"As a principal I'm accustomed to being criticized. When a window breaks somewhere it's my fault," he said.

Nagle said he was reassigned from Juana Briones to a district position in 2012 but chose not to take it, citing turmoil in the district office and a desire to continue working as a principal. He left Palo Alto for Marin County, where he served as principal at West Marin Elementary in the Shoreline Unified School District for six years.

Nagle's departure from West Marin Elementary was also controversial. He sued the district, alleging he was demoted in retaliation for running against the county's superintendent of schools. He had been reassigned to a teaching position after losing his bid to unseat Superintendent of Schools Mary Jane Burke. During the campaign, he was critical of her and her response to closing the achievement gap, according to news articles.

Nagle told the Weekly he "upset the status quo of Marin County" and alleged the school board had colluded with Burke against him. The district settled with him earlier this year for $700,000, according to a Point Reyes Light article.

In 2015, Nagle also ran for a seat on the Tamalpais Union High School District Board of Trustees and lost narrowly in a recount.

In Palo Alto, Nagle is running a somewhat non-traditional campaign. He did not file an official candidate statement, is not accepting campaign donations (he's instead asking people to donate to nonprofits) and his high school-aged son is serving as his campaign manager.

Nagle is currently a doctoral student in the Educational Leadership for Social Justice program at California State University, East Bay.

• Age: 55

• Occupation: Doctoral student, CSU East Bay Education Leadership for Social Justice

• Education: B.A. UCSC, M.A. UCR

• Family members: wife Claudia Penaloza, daughter Anaís Nagle (20), son Matteo Nagle (14)

• I've lived in Palo Alto for: 10 years

• My favorite high school class: Speech and Debate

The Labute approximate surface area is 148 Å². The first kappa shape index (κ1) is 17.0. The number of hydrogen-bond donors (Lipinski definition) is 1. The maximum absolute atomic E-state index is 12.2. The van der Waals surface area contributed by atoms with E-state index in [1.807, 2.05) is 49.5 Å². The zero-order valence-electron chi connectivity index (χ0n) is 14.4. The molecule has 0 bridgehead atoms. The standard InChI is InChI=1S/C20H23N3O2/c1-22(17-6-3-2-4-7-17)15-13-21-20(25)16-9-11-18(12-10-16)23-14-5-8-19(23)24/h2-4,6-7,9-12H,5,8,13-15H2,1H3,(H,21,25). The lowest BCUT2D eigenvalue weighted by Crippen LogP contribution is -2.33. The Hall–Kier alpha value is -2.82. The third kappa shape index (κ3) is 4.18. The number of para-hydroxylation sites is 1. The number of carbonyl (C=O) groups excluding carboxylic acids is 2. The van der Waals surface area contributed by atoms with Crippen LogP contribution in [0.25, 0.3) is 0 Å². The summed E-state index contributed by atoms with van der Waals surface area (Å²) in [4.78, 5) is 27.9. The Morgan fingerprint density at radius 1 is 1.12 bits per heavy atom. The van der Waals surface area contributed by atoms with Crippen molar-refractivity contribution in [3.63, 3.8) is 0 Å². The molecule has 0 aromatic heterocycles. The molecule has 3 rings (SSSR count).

• My favorite quote: "Keep away from people who try to belittle your ambitions. Small people always do that, but the really great make you feel that you, too, can become great." — Mark Twain

• My proudest moment: Leading my family and 50 students, staff, and parents from our tiny rural Marin County school in marching in the 2018 Chinese New Year Parade in San Francisco

• Campaign website: principalmatt.com

Read profiles of the five other candidates:

Katie Causey

Todd Collins

Jennifer DiBrienza

Jesse Ladomirak

Karna Nisewaner

More election coverage:

VIDEOS: Watch our debate and interviews with the six Palo Alto school board candidates

INFOGRAPHICS: In their own words: Where the candidates stand on the issues

Election Guide 2020: Palo Alto Unified School District

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Matthew Nagle

by / Palo Alto Weekly

Uploaded: Wed, Oct 7, 2020, 6:23 pm

Matthew Nagle is a longtime educator with deep ties to Palo Alto Unified, including as a current parent and the spouse of a teacher, who believes his experience is badly needed on the current school board.

He's also a harsh critic of the district and in particular argues the schools are still largely failing minority and low-income students, who are at the center of his campaign. He said these students are "ignored by the current board."

"They see them as a data score. They see them in a deficit, damaged model," Nagle said. "They don't know their story. They don't go to their homes. They go to their neighbors' homes with the Tesla in the garage, but they don't go to the folks that are working at Safeway."

If elected, Nagle said he would focus on more personal, direct engagement with minority and low-income students and their families, including using surveys and creating a confidential form on which to report racial bias and discrimination. He also wants the district to focus on diversifying its own ranks, from teachers all the way to the superintendent.

"We can't really say as a district we're for diversity if we're not hiring that way at the top levels, the highest paid levels," he said.

Nagle opposes Palo Alto Unified's current reopening plan, which he's described as "half baked." The plan has personal ramifications for him as the spouse of an Escondido Elementary School teacher and parent of a Gunn High School freshman.

"In its current form that plan has not convinced the employees or the public that this is a good plan and we're ready to pull the trigger right now," he said. "I want to get my son back as fast as possible, but I want it to be as safe as possible for my wife … and right now it's not safe enough. It will never be fully safe but it has to be safe enough."

Nagle said during the teachers union forum that he agrees with their position that schools should remain in full distance learning until at least January.

Nagle has sharply criticized district communication during the pandemic, but he doesn't support the hiring of a full-time communications officer, arguing that money would be better spent elsewhere. During the Palo Alto Weekly school board debate, Nagle said that he expects administrators to communicate well with the public.